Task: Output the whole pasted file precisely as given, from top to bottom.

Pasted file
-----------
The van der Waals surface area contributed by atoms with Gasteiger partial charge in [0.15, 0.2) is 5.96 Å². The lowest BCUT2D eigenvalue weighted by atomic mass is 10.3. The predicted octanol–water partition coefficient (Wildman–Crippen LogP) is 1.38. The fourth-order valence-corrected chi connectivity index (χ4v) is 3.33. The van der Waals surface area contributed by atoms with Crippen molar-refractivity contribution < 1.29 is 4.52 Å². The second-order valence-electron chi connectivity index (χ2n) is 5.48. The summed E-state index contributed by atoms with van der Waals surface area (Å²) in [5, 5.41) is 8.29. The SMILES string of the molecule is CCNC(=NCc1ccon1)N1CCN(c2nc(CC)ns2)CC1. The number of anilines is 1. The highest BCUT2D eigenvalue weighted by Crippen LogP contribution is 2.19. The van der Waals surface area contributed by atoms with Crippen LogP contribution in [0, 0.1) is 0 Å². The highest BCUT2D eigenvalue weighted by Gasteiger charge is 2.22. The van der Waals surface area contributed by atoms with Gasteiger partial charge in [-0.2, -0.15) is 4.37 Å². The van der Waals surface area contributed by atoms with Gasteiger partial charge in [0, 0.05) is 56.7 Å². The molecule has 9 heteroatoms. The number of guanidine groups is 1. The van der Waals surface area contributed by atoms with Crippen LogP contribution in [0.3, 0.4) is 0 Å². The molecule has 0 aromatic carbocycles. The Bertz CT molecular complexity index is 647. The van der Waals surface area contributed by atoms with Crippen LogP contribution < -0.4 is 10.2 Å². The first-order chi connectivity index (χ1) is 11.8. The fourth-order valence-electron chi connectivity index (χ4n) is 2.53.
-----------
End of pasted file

The van der Waals surface area contributed by atoms with Gasteiger partial charge in [0.15, 0.2) is 5.96 Å². The lowest BCUT2D eigenvalue weighted by atomic mass is 10.3. The predicted octanol–water partition coefficient (Wildman–Crippen LogP) is 1.38. The fourth-order valence-corrected chi connectivity index (χ4v) is 3.33. The van der Waals surface area contributed by atoms with Crippen molar-refractivity contribution < 1.29 is 4.52 Å². The second-order valence-electron chi connectivity index (χ2n) is 5.48. The summed E-state index contributed by atoms with van der Waals surface area (Å²) in [5, 5.41) is 8.29. The SMILES string of the molecule is CCNC(=NCc1ccon1)N1CCN(c2nc(CC)ns2)CC1. The number of anilines is 1. The highest BCUT2D eigenvalue weighted by Crippen LogP contribution is 2.19. The van der Waals surface area contributed by atoms with Crippen LogP contribution in [0, 0.1) is 0 Å². The highest BCUT2D eigenvalue weighted by Gasteiger charge is 2.22. The van der Waals surface area contributed by atoms with Gasteiger partial charge in [-0.2, -0.15) is 4.37 Å². The van der Waals surface area contributed by atoms with Gasteiger partial charge in [0, 0.05) is 56.7 Å². The molecule has 9 heteroatoms. The number of guanidine groups is 1. The van der Waals surface area contributed by atoms with Crippen LogP contribution in [0.3, 0.4) is 0 Å². The molecule has 0 aromatic carbocycles. The Bertz CT molecular complexity index is 647. The van der Waals surface area contributed by atoms with Crippen LogP contribution < -0.4 is 10.2 Å². The first-order chi connectivity index (χ1) is 11.8. The fourth-order valence-electron chi connectivity index (χ4n) is 2.53.